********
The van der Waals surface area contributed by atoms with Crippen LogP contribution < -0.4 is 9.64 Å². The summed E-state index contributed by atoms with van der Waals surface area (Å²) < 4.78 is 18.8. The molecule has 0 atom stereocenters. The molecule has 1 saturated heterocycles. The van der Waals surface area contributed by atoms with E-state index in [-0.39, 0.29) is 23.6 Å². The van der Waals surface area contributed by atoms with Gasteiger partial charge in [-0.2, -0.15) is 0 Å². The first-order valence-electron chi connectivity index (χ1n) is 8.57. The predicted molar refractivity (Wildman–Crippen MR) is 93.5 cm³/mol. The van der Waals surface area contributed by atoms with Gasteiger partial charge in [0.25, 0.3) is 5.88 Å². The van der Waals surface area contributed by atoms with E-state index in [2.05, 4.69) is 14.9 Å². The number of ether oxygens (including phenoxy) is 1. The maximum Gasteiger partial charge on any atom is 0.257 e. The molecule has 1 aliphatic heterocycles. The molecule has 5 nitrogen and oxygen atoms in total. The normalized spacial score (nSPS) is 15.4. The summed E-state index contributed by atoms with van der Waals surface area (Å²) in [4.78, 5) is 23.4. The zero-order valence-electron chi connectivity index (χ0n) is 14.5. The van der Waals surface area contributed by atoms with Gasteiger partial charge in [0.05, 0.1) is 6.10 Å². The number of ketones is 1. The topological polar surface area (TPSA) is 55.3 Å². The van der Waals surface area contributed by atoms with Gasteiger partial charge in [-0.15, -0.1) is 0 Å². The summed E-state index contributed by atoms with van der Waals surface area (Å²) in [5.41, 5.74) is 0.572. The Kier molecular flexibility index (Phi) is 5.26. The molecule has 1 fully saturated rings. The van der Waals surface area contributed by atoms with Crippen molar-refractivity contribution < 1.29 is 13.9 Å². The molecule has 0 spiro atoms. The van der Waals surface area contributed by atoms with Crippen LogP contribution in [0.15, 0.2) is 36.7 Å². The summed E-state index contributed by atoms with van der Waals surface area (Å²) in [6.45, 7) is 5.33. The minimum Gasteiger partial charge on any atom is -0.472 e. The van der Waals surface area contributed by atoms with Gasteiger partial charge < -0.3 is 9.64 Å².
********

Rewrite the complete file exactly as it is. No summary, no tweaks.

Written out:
The van der Waals surface area contributed by atoms with Crippen LogP contribution < -0.4 is 9.64 Å². The summed E-state index contributed by atoms with van der Waals surface area (Å²) < 4.78 is 18.8. The molecule has 0 atom stereocenters. The molecule has 1 saturated heterocycles. The van der Waals surface area contributed by atoms with E-state index in [-0.39, 0.29) is 23.6 Å². The van der Waals surface area contributed by atoms with Gasteiger partial charge in [-0.2, -0.15) is 0 Å². The first-order valence-electron chi connectivity index (χ1n) is 8.57. The predicted molar refractivity (Wildman–Crippen MR) is 93.5 cm³/mol. The van der Waals surface area contributed by atoms with Gasteiger partial charge in [0.25, 0.3) is 5.88 Å². The van der Waals surface area contributed by atoms with E-state index in [2.05, 4.69) is 14.9 Å². The number of ether oxygens (including phenoxy) is 1. The maximum Gasteiger partial charge on any atom is 0.257 e. The molecule has 1 aliphatic heterocycles. The molecule has 5 nitrogen and oxygen atoms in total. The normalized spacial score (nSPS) is 15.4. The summed E-state index contributed by atoms with van der Waals surface area (Å²) in [4.78, 5) is 23.4. The zero-order valence-electron chi connectivity index (χ0n) is 14.5. The van der Waals surface area contributed by atoms with Gasteiger partial charge in [0.05, 0.1) is 6.10 Å². The number of ketones is 1. The topological polar surface area (TPSA) is 55.3 Å². The van der Waals surface area contributed by atoms with Gasteiger partial charge in [-0.15, -0.1) is 0 Å². The summed E-state index contributed by atoms with van der Waals surface area (Å²) in [5.41, 5.74) is 0.572. The Kier molecular flexibility index (Phi) is 5.26. The molecule has 1 fully saturated rings. The van der Waals surface area contributed by atoms with Crippen molar-refractivity contribution < 1.29 is 13.9 Å². The molecule has 0 spiro atoms. The van der Waals surface area contributed by atoms with Crippen LogP contribution in [0.15, 0.2) is 36.7 Å². The summed E-state index contributed by atoms with van der Waals surface area (Å²) in [6.45, 7) is 5.33. The minimum Gasteiger partial charge on any atom is -0.472 e. The van der Waals surface area contributed by atoms with Gasteiger partial charge < -0.3 is 9.64 Å².